Grief isn’t only for death. Grief is the result of intense sadness or disappointment caused by unfulfilled expectations. Adult sons and daughters long for the warmth and stability of their parents bonded love. Losing that brings grief.

For your part, have patience and encourage grieving. Don’t tell them to “get over it.” Romans 12:15 says, “Rejoice with those who rejoice, weep with those who weep.” Parents can help by feeling empathy and compassion.

In addition, maintain plenty of contact, allow room to talk about their feelings, and show empathy. A single dad I know traditionally went to movies with his adult daughter. When he remarried, he learned the hard way that the theater was best saved for father/daughter time, not his wife. Maintaining traditions are a great way to assuage fears and ease the transition.

Second, remarriage complicates family rhythm.

Parents of adult children are the patriarchs. Empty nest parents are expected to offer their home for holidays and participate in major events like weddings, births, and other ceremonies. But remarriage complicates these events. It begs questions like, “Where will my dad’s new wife sit?” or “Will it hurt feelings if we …” Those questions add tension to already stressful events, compounding emotions and fears.

Remarrying in the empty nest years also complicates and confuses grandparenting roles. Some adult children graciously accept a parent’s spouse as a grandparent. Others find it offensive. My friend’s adult children asked her specifically not to call her husband “grandpa.” That situation can grieve a biological grandparent who expected the role to be easier.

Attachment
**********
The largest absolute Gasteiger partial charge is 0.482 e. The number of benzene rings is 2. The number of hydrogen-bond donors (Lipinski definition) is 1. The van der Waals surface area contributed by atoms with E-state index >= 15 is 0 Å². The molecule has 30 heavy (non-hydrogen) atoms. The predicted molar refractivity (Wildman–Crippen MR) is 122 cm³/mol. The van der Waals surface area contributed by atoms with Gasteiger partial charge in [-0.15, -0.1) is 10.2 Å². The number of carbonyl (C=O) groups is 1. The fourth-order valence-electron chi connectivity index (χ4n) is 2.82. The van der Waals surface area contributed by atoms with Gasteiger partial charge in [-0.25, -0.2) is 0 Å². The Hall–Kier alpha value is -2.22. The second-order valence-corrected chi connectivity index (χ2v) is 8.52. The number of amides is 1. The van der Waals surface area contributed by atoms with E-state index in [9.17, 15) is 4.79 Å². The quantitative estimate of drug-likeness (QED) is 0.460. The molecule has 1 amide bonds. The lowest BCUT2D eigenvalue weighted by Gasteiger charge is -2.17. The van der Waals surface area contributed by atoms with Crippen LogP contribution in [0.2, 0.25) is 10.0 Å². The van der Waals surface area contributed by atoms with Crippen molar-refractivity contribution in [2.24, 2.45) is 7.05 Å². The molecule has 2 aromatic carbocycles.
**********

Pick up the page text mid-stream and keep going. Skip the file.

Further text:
So, what should you do? The biological parent should ask his or her children what they want in these important roles and situations. Then honor that request as best you can. For occasions, sit where they ask. If the name “grandparent” is off limits, maybe try a nickname. I call myself “Bina” to Robbie’s grandson. It’s a derivative of my name, easy to say, but it isn’t a grandparent name.

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Third, financial issues are more complex in the empty nest.